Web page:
It’s been seven years since I became involved with the global executive training for Toyota Motor Corporation. This year, I had the opportunity to take part in the Japan Session of Toyota’s Leadership Development Program. Here are some of my thoughts from this weeklong experience.
At first glance, Toyota’s human resource development program may appear to be a highly sophisticated knowledge-creating process, however, in actuality it is a monument of sweat and hard work. Toyota considers all employees to be part of one big family. Supervisors and team members (employees) continuously repeat the work pattern known as TBP (Toyota Business Practice), putting their efforts into on-site practice. Based on this, a feeling of affection and gratitude—similar to that of a teacher-disciple relationship in Japanese traditional arts—is nurtured between supervisors and team members, and this leads to a life-long relationship to teach and to be taught.
Ideally, supervisors do not teach all of their knowledge to their team members at once, but rather what is deemed necessary at the time and in the required amount. In fact, Toyota supervisors continue to do so, despite the fact that it has been made more difficult by globalization and changes in society. From a Western perspective, this method of teaching may appear to lack completeness and consistency, but the true intention lies in inculcating independence in team members so they can think on their own, and leaving enough space so they can acquire knowledge by themselves. Thus, for supervisors to practice this teaching method, not only are they required to be aware of the skills of their team members, but also to have an understanding of their mentality.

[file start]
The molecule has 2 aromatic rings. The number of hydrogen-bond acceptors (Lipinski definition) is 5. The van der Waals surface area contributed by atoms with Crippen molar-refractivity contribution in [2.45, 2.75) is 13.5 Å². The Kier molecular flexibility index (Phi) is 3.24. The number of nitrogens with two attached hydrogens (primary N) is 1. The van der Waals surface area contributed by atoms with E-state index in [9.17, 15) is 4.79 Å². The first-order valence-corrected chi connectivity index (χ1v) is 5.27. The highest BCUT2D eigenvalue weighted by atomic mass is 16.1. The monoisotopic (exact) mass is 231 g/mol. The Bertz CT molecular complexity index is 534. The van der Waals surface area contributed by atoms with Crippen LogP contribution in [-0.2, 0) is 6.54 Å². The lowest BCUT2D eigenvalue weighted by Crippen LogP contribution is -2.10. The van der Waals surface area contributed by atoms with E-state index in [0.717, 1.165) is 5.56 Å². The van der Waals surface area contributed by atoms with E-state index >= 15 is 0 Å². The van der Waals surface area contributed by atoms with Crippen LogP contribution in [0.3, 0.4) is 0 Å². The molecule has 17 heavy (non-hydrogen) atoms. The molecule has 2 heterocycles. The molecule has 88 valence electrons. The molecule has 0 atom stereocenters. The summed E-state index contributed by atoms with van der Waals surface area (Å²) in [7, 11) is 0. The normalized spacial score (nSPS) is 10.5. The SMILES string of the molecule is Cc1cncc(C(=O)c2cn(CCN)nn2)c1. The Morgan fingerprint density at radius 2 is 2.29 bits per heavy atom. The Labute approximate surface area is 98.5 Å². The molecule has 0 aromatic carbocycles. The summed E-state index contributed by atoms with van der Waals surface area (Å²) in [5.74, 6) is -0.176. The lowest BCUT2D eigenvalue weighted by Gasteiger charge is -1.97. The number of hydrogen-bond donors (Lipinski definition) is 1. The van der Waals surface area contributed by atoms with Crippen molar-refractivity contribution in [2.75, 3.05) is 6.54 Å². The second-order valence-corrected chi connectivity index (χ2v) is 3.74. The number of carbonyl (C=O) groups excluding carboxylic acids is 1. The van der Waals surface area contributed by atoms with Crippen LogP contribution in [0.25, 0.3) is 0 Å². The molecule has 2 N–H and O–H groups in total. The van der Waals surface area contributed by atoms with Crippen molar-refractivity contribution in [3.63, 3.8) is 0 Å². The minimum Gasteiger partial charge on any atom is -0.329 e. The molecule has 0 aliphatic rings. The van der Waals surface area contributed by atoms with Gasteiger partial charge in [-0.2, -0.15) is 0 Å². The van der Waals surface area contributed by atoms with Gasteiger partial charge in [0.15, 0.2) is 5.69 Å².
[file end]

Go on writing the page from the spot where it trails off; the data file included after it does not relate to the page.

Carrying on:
It could be said that this is an excellent test for supervisors at Toyota. Toyota requires employees to think not only from the viewpoint of their supervisor, but from the viewpoint of their supervisor’s boss. For instance, a team leader would think about the tasks of the group leader as one’s immediate supervisor, and further attempt to understand the duties that need to be performed by the general manager.
So what does this accomplish? For one, this obviously raises the consciousness of employees. The scope of duties of a supervisor two levels above is broad and their responsibility is heavy. This enables employees to objectively view the work of their own team. Secondly, coordination and cooperation between teams can be facilitated.